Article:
Last week on Supergirl, Kara (Melissa Benoist) got a shock when she discovered a cult in National City, devoted to worshiping… her. She found a leaflet on the organization, and went to meeting to discover that this new religion was led by a passenger on the very first plane that she saved. He brought together others that had also been saved by Supergirl, people who shared their stories and believed that they were special by virtue of having been saved.
To up the strangeness factor, the cult called themselves the Children Of Rao, and their meetings and services were loosely based on the religion of Krypton. Not only did this appall Supergirl, who was upset at how Rao’s teachings were being twisted, but it also confused her; how did these people know so much about the Kryptonian faith? Throughout the episode, Kara learned that the leader of the Children of Rao had found a probe sent out by the Kryptonians, including an obelisk with some of the teachings of Rao.
The cult itself is concerning for Kara (and because cults are always a little concerning in general), especially when she learns that people are intentionally putting themselves in danger in order to be saved by her. Finally, they even try to use the probe to blow up a packed stadium, as a baptism for all the people inside. Supergirl saves the day (obviously), but Kryptonite in the probe prevents her from doing it effortlessly, and many of the faithful run away from her once they see her in a weakened state. It’s a vaguely creepy look at how people might react to a superhero in their midst, and it’s not the first time that the Super-family have been worshiped.
Who Is Rao, The Kryptonian God?
Rao himself is the ultimate god of the Kryptonians, and the worship of Rao seems to be the only faith on Krypton. Rao is a the deity who created the universe, including other, lesser Gods and the planet Krypton itself. He is associated with light and the sun, and is seen as a benevolent presence. The church of Rao is led by hooded priests, the most senior of which is known as the Voice of Rao, and the history of these priests goes even farther back than the history of the House of El itself. ‘Superman: Blood Of My Ancestors’ revealed the earliest history of Kal-El’s house, when El himself was resurrected by Rao in his temple, and given the power to re-build Krypton.
The idea of the Kryptonian faith being housed in a probe is also seen in the comics, although the details of the story differ from what was seen on ‘The Faithful’. In the Post-Crisis history of Krypton, an alien ship landed on the planet, a sentient ‘preservation ship’ designed to save the culture of the aliens. However, a Kryptonian killed the aliens and took over the ship, altering it to preserve Krypton’s culture instead. Once sent to a new world, the ship (called the Eradicator) would destroy the existing culture, and replace it with a New Krypton. It’s a concept that is a little more violent than the Supergirl idea of a purely educational probe, but at its core, the Eradictor of the comics and the probe of Supergirl do the same thing; introduce Kryptonian faith and culture to Earth.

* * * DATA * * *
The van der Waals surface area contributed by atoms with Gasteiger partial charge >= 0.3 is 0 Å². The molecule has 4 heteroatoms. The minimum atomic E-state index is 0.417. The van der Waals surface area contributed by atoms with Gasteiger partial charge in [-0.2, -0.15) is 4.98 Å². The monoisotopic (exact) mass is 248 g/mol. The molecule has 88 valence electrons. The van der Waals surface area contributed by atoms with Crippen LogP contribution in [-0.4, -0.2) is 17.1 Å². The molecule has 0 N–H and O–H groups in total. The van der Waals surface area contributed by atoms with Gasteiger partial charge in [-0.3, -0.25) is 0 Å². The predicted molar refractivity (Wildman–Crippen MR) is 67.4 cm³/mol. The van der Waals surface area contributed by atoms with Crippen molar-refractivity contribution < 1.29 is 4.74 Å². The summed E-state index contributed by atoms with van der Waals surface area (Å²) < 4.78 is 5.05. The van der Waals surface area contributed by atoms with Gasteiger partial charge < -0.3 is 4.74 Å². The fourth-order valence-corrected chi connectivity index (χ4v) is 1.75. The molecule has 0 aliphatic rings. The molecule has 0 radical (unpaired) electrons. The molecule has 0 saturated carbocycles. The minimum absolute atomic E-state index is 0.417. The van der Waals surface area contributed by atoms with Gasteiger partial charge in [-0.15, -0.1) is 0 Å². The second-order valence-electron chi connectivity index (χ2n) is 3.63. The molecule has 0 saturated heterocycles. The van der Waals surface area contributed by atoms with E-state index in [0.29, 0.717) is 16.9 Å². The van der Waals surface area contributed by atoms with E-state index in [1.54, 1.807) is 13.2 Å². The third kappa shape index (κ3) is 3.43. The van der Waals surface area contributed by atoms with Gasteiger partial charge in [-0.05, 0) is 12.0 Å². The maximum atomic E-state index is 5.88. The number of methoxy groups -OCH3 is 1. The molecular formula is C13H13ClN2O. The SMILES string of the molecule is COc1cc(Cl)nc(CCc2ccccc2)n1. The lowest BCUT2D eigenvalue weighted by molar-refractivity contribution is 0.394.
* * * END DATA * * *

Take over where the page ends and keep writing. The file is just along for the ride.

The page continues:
Super-Cults In Comic Books
The worship of Rao, however, is not the primary focus of the Children of Rao in Supergirl. Instead, the group is dedicated to the worship of Supergirl herself; and it’s not the first time that a group of humans has decided to worship a Kryptonian hero, either. There have been several storylines in the DC universe that involve people following Superman as a God, although these groups are generally small or short-lived.
Superman himself has been worshiped more than once. In ‘Batman/Superman: Worship’, Superman is away on another planet when Batman discovers a cult of Superman worshippers plotting to murder Lois Lane. Unaware that Clark Kent and Superman are the same person, they believe that Lois’s marriage to Clark is an insult to Superman, and intend to literally burn her at the stake for her ‘crime’. Obviously, Supes himself isn’t particularly happy with a bunch of wife-murdering, human-sacrificing worshipers, though, and the cult comes to an end. In ‘The Kingdom’, Superman is worshiped once more, by William Matthews. A human who survived a nuclear disaster, William became obsessed with Superman, launching the Church of Superman and worshiping him as a God. However, William was later driven insane and became Gog when he gained powers, and lost faith in Superman. His obsession flipped, and instead of worshiping him, he hated him, and sought to destroy him and any other ‘gods’ he could find. Various lesser ‘worshipers’ and believers have also popped up in a few storylines, as a response to Superman’s heroics.
Superboy has also had a cult devoted to him, the Cult of Connor. After his death, a group rose up to worship Superboy, believing that one day he would return. As resurrectionists, they believed not only that Connor could be brought back, but that others could be as well. This cult fought against death, and used Superboy as a figurehead to focus their obsession. They also worshiped Rao, set up altars with Kryptonian crystals, and inverted the ‘S’ symbol to take as their own. The cult only ended when they discovered that the resurrection rites could only happen once, and their hopes of bringing back their loved ones were dashed.
Page 2: The Cult Of Supergirl
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